The inability to let go of conflict, to be willing to approach and to be approached by the other, is one of the sad dynamics in the reading of Korach (Numbers 16-18), the Torah portion that framed the week of the mosque’s dedication. Korach, a leader in his own right, mounts a rebellion against the leadership of Moses and Aaron. From the first words of the portion, va’yikach Korach/and Korach took, the rebellion is seen as an attempt by Korach to wrest more power for himself, not as a revolt on behalf of the people or for a higher cause. Seeking to defuse the tension, Moses calls on Korach and his compatriots to come and talk. Of their refusal, the Rabbis teach: from here we learn that people should not hold fast to conflict/ayn machzikin bamachloket. The great commentator Rashi expands on this, saying of that moment: Moses was going around after them to conciliate them with words of peace.

Of Korach’s revolt, the Zohar, mystical interpretation of the Torah, describes its nature as plugta d’shalom/a contention against peace. Rabbi Yitzchok Meir of Gur comments further, p’lig al Shabbos d’Shabbos hu shalom/it is a contention against Shabbos, for Shabbos is peace. Whether among individuals and families, communities, peoples and nations, it is difficult to let go of conflict and controversy that has simmered. It is difficult to recognize new realities and transcend old fears and perceptions. In the spirit of Shabbos, on whose eve the dedication of the mosque took place, itself the Muslim Sabbath, it is time for the Jewish community to let go of the conflict and to embrace a new beginning.

In an effort to maintain dignity and to convey the hope of reconciliation, a young Muslim leader called on people not to engage in shouting or debate with the demonstrators as they left the breakfast for the dedication ceremony. In a profoundly moving gesture, he then asked people to come and take one long-stemmed white rose, about fifty of which seemed to have been at the ready, in anticipation of the demonstration. All of those who took a rose were asked to offer it to one of the demonstrators or to quietly place it on the ground in front of them. Holding a rose in my hands, almost tearful, I approached one of the organizers of the demonstration. Though his words to me did not suggest any readiness to relinquish conflict, his arms were enfolded around an ever-burgeoning bouquet of white roses. I placed my rose upon the others and wished him Shabbat shalom.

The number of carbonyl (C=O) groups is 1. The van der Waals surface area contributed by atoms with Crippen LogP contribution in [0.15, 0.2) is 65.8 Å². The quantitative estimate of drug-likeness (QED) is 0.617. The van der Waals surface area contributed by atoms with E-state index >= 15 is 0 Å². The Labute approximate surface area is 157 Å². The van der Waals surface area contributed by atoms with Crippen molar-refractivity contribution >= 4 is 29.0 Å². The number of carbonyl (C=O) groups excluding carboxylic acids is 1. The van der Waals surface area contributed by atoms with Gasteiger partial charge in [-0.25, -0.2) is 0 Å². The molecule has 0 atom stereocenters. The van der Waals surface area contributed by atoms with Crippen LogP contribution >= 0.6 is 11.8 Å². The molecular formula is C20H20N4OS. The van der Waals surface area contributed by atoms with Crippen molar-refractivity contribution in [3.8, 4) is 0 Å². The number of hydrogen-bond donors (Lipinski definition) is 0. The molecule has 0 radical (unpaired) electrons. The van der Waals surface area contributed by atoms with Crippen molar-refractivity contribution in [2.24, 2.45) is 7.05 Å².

Rabbi Victor Reinstein

Thursday, July 2, 2009

A Force More Powerful

There's a series of films one can order called "A Force More Powerful: A Century of Nonviolent Conflict." The series includes material from nonviolent struggles in India, the U.S., Poland, Chile, South Africa, and Denmark. Each segment is inspiring. Together, they give one hope that nonviolence can be both practical and possible. Coupled with the film "Bringing Down a Dictator" (available from the same source), about the nonviolent deposing of Slobodan Milosevic, the "Butcher of the Balkans," one can envision a historic shift last century in the dynamics of social change.

There are two elements revealed in these historic materials that are sometimes forgotten in contemporary nonviolence activities. The first is training. The second is faith.

The struggle depicted in the film from the U.S. is the Civil Rights struggle. It focuses on efforts to integrate lunch counters in Nashville, TN. One soon becomes aware that those who participated in this struggle went through some rigorous training. People thought about what they would do in various circumstances and practiced how they would respond through role plays. Leadership engaged in strategic thinking and long range planning. Good intentions and passion for a cause were important but not sufficient. What might a well placed blow do to good intentions?

I remember clearly the well placed blow I received from a police nightstick in Washington DC. It was during a mobilization against the war in Vietnam. I was walking on the lawn near the Washington Monument. Someone threw a bottle in the street in front of a police car. An enraged officer jumped out of the car. With one swing from his club, he hit a young woman aside her head and dropped her to the ground. I was shocked into disbelief. She was an innocent bystander. So I steeled myself, looking straight at the officer with an incredulous gaze. He felt my look and as he started toward me, I vowed to stand my ground. The nightstick caught my upper arm as I raised it to protect my head. The pain was huge, my vow withered and I ran as fast as I could.

I had good intentions but no training and little preparation.

The other element exhibited in these nonviolent struggles is faith. It doesn't have to be religious faith (although the people integrating those lunch counters sang hymns, in church, before going about their task). Religious faith can be an important foundational element in a successful nonviolent struggle. But faith, in the larger sense, means you have ultimate confidence in the rightness of your cause.

Training and faith ... two important elements for those pursuing nonviolence.

Carl Kline